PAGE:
Introduction: Some film genres are obvious. If you’re watching a film that
takes place in the American West, is staring an international cast (likely all
dubbed), and was filmed in Spain by a largely Italian crew, odds are that you
can stack that film neatly into the Spaghetti Western (or Euro Western, for you
PC police) genre. Most film genres, however, are hard to fully define, because
movies either mix elements of varying genres (like Ravenous), or are simply too
‘different’ to manage a definition (like Santa Sangre). The Slasher genre
arguably officially started with North American slaking killer flicks like Bob
Clark’s Black Christmas and John Carpenter’s Halloween, but were more directly
defined by Sean Cunningham’s Friday the 13th. Some fans and critics
count films like The Texas Chainsaw Massacre, I Spit on your Grave, and
Profondo Rosso in their Slasher genre wrap-ups, but most of these movies,
despite obvious similarities to the adventures of Michael Myers and Jason
Vorhees, really fall more nicely into other categories like survival horror,
rape/revenge, Giallo, home invasion, or serial killer films.

 

For this series I’m trying to select films that fit the
Slasher profile rather tightly, though I’ll admit right now that I’m going to
bend the rules a bit later. The point of this series is to introduce, or
re-introduce, some of the genre’s better and more entertaining offerings to
fans and novices a like. I’m not going to pick anything too obvious, or at
least try (I know I’m not going to offer anything new to the genre’s biggest
fans), and plan of leaving the most successful alone entirely (including the
Friday the 13th, Halloween, and Nightmare on Elm Street films). I welcome any feedback
or suggestions.



 

Episode One: Absurd (1981)

Also Known As: Rosso Sangue (Red Blood), Monster Hunter,
Anthropophagus 2, The Grim Reaper 2, Horrible, Zombie 6: Monster Hunter

Directed By: Joe D’Amato (aka: Aristide Massaccesi, John
Cart, and literally dozens of other aliases)

Staring: George Eastman, Annie Belle, Edmund Purdom, Katya
Berger, and other Italian actors you’ve probably never heard of.

 

The Gist: Director Joe D’Amato (real name Aristide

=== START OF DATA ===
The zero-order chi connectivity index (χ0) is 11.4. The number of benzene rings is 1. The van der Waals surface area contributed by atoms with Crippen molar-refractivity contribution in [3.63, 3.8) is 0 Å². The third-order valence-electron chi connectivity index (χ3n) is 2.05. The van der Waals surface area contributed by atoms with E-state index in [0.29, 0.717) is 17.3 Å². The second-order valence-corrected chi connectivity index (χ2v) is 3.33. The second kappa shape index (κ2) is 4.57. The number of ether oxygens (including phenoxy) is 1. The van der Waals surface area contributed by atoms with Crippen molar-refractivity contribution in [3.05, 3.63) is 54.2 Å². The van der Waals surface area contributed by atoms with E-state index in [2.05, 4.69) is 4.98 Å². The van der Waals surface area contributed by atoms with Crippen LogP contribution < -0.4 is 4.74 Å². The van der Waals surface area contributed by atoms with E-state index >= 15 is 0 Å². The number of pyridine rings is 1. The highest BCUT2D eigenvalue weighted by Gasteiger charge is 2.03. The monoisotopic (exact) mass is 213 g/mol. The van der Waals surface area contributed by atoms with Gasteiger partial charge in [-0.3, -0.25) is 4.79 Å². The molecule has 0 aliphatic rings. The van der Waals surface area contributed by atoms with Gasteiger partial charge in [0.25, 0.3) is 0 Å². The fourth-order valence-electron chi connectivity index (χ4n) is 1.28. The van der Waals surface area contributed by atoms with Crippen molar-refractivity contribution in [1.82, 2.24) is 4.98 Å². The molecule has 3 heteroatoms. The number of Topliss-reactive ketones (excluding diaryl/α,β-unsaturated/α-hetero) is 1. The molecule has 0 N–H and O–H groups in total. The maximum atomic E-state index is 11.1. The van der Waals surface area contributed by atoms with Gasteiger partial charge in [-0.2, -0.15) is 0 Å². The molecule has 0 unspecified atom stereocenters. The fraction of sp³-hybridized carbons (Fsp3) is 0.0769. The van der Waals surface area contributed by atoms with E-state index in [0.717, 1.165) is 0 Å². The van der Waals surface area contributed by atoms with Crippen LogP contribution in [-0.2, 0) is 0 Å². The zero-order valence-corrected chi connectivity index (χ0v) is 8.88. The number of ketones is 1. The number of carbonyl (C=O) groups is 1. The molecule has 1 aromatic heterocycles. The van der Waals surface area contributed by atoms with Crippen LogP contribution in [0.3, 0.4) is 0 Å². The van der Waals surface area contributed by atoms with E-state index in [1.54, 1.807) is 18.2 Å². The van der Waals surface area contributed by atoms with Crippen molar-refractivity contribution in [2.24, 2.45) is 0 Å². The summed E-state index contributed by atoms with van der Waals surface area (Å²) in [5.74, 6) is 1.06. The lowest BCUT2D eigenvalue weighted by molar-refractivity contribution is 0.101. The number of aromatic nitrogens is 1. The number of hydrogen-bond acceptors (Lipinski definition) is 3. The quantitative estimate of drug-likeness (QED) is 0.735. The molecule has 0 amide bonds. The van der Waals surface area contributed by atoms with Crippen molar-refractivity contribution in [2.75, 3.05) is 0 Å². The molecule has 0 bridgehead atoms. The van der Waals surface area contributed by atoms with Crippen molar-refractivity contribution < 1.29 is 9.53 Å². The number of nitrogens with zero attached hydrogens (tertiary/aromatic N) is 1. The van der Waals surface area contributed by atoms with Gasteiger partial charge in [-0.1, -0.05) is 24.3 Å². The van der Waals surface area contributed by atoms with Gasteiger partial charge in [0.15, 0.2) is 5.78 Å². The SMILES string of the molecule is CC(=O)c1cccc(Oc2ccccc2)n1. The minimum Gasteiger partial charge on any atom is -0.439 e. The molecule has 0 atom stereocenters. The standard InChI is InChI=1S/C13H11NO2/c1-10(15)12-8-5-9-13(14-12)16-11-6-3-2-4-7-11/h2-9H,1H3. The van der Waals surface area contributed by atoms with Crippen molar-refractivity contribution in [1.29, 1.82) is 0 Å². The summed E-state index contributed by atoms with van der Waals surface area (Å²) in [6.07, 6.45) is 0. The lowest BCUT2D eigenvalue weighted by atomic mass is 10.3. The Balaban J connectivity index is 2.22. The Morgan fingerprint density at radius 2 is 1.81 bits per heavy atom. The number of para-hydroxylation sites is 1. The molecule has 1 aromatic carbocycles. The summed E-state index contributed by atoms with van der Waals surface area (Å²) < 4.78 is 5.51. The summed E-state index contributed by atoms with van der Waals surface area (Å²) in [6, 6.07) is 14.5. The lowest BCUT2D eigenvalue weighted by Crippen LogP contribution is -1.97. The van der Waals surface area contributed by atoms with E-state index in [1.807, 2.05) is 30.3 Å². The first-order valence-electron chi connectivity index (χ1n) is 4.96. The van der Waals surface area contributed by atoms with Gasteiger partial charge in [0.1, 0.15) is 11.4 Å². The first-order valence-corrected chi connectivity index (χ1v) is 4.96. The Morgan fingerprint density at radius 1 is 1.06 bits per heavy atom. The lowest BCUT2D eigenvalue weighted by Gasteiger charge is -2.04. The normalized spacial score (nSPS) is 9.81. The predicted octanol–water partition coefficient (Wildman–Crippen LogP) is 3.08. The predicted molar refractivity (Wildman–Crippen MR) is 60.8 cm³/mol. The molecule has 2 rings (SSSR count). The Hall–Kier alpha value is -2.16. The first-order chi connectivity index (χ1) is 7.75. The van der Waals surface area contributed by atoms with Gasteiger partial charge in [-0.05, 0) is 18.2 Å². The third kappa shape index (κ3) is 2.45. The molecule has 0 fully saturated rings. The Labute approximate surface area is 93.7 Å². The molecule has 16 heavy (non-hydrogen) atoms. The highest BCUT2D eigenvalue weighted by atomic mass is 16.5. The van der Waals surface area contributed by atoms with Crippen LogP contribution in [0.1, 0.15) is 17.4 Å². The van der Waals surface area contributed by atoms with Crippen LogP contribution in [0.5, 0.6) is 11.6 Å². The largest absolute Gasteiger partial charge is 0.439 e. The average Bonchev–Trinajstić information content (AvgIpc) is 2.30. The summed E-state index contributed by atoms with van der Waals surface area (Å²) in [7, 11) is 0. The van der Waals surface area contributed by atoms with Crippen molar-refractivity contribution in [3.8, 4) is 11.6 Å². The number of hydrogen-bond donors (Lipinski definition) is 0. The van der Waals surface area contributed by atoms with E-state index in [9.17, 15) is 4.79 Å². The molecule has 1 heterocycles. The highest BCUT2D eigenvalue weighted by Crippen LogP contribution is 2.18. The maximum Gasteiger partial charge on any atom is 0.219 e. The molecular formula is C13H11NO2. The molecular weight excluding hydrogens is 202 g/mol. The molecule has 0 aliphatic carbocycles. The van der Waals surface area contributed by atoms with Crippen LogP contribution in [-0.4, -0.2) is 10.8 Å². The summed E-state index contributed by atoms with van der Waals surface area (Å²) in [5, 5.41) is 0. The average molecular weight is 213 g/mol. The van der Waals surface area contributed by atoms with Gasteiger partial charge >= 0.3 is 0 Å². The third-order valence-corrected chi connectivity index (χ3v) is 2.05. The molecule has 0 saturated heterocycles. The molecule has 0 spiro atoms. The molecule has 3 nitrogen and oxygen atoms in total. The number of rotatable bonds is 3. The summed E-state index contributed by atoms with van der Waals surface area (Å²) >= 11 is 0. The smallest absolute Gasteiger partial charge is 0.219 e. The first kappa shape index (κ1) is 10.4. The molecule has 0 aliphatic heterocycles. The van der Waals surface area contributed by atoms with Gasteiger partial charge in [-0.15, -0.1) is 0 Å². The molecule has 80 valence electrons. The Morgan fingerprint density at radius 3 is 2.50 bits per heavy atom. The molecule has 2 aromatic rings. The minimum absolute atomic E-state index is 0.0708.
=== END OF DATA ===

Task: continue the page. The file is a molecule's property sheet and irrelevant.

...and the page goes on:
Massaccesi) is known by horror genre fans for a brief series of ultra-violent,
ultra-sexualized, and ultra-boring rip-offs. The man made hundreds and hundreds
of films in his career before dying in 1999, but most of them were of the hard
core porn, not a genre known for its director loyalty. Horror fans are a pretty
loyal bunch (assuming you’re a dead director) so the majority of D’Amato’s
horror output has seen release on DVD. Most of the films aren’t very
horrifying, or entertaining, but the guy was a seasoned cinematographer, and
every once and a while something worth while escaped.

 

Absurd started it’s life as a sequel to D’Amato and actor/writer
George Eastman’s Anthropophagus, but budget, time, and generally attention span
constraints led to a more simple film. The ‘plot’, if you will, is pretty
obviously made up as the production went along, and as is relatively common for
cheap knock-offs, the narrative is based on the production’s limited location
budget. The film opens with a monstrous man, played by Eastman, impaling
himself on a fence. The injury doesn’t quite stop him, and he soldiers on to a
near-by villa, but his leaking gut stops his rampage prematurely, and he’s
taken to a hospital. The surgeons stick his guts back in his body, and are
sewing him up when they discover he has a super human ability to heal himself
(like a psychotic, seven foot tall, retarded Wolverine). Soon a mysterious
priest shows up and informs the doctors that the man’s name is Nikos, and that
he is an escaped patient at some kind of Greek research laboratory. Nikos then
escapes and makes his way back towards the villa, cutting a swatch of violence
across the landscape.

 

Stalking and Slashing:

Absurd scores three Anthropophagus eaten fetuses out of four.